Editor: "André P. Boezaart"

The Anatomical Foundations of Regional Anesthesia and Acute Pain Medicine

eBook: US $99 Special Offer (PDF + Printed Copy): US $172
Printed Copy: US $123
Library License: US $396
ISBN: 978-1-68108-192-2 (Print)
ISBN: 978-1-68108-191-5 (Online)
Year of Publication: 2016
DOI: 10.2174/97816810819151160101


Although the timeless quote of Alon Winnie (ASRA Founding Father), that regional anesthesia is simply an exercise in applied anatomy, rings true and will continue to ring true for many years to come, we now have a better understanding of the micro- and ultrastructure of the nerves and the anatomical features – membranes, fascia, fascial planes, and barriers – that surround them. With this understanding on an anatomical basis, anesthesiologists can now better appreciate the reasoning behind why pain blocks sometimes fail; or where the “sweet spot” of a nerve is and how to find it; or why epidural blocks are segmental while subarachnoid blocks are not; or why older patients are less prone to postdural puncture headache, and many more issues of regional anesthesia and pain medicine. The Anatomical Foundations of Regional Anesthesia and Acute Pain Medicine is a textbook which explains the sensory function of each nerve in the human body in detail, including the motor function. The textbook also features detailed information on nerve sonoanatomy.

This textbook is written and designed to convey practical working knowledge of the macro-, micro-, sono-, and functional anatomy required for regional anesthesia and acute pain medicine in an accessible manner through the use of detailed illustrations, (anatomical figures, diagrams and tables), with simplified legends and videos that allow readers to understand concepts – such as percutaneuous nerve mapping and nerve blockade access – in a dynamic manner. The extensive reference lists adequately complement the knowledge provided in the text. The book is essential for all medical graduates and training anesthesiologists seeking to understand the basics and detailed nuances of nerve anatomy and regional anesthesia.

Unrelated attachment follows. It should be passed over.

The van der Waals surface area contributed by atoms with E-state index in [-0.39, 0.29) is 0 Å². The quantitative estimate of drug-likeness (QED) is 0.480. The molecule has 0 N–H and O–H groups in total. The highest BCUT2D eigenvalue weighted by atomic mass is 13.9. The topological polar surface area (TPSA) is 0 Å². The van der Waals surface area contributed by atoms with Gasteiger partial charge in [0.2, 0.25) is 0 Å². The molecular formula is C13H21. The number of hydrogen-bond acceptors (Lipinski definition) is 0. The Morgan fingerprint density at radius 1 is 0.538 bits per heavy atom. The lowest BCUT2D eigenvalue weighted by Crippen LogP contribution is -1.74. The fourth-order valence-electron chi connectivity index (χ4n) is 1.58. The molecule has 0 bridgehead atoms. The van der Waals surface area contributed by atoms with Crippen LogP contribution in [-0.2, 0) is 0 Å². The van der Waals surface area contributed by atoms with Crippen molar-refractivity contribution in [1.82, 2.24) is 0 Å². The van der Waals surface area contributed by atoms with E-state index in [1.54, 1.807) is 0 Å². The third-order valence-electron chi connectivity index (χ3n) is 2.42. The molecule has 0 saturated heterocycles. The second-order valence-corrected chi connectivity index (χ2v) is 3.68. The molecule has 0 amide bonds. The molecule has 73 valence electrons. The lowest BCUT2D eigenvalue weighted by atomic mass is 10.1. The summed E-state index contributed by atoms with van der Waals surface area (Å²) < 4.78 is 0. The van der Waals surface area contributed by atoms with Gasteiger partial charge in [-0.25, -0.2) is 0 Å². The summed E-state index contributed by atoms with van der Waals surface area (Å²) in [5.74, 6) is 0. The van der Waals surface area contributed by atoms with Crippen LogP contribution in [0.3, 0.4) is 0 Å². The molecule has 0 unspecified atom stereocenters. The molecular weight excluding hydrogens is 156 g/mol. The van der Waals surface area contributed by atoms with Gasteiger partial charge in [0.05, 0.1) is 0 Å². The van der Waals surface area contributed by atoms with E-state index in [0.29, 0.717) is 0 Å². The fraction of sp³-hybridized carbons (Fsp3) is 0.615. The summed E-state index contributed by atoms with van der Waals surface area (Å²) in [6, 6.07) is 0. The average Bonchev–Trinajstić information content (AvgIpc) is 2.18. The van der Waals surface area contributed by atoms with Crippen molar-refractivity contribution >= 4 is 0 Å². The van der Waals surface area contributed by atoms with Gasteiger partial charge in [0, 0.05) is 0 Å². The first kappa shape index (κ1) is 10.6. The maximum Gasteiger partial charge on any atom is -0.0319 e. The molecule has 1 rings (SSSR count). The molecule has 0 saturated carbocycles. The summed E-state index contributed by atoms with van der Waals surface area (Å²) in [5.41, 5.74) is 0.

Review 1

“The anatomical foundation of regional anesthesia and acute pain medicine. Macroanatomy, microanatomy, sonoanatomy, functional anatomy”.

Over the last decade, ultrasound - as a tool for performing regional anesthesia and acute and chronic pain treatment - has changed everyday practice for anesthesiologists around the globe. There is a plethora of books, atlases and educative websites available that all cover certain parts of the “performance process” of these techniques. Over the years, Professor Dr. Andre P. Boezaart, editor of the abovementioned textbook, has hammered the quintessential foundation and golden rule of every regional anesthesia techniqueinto residents, trainees, fellows and colleagues: know your anatomy! If one knows where the nerve lives, knows the membranes and fascia that surround itand knows what its function is, the local anesthetic agent will be deposited in the right place and performing regional blocks will be straightforward. This mantra is mirrored in an impressive textbook that was recently released by Bentham Books and that undoubtedly will be a future landmark for everyone interested in regional anesthesia and pain medicine.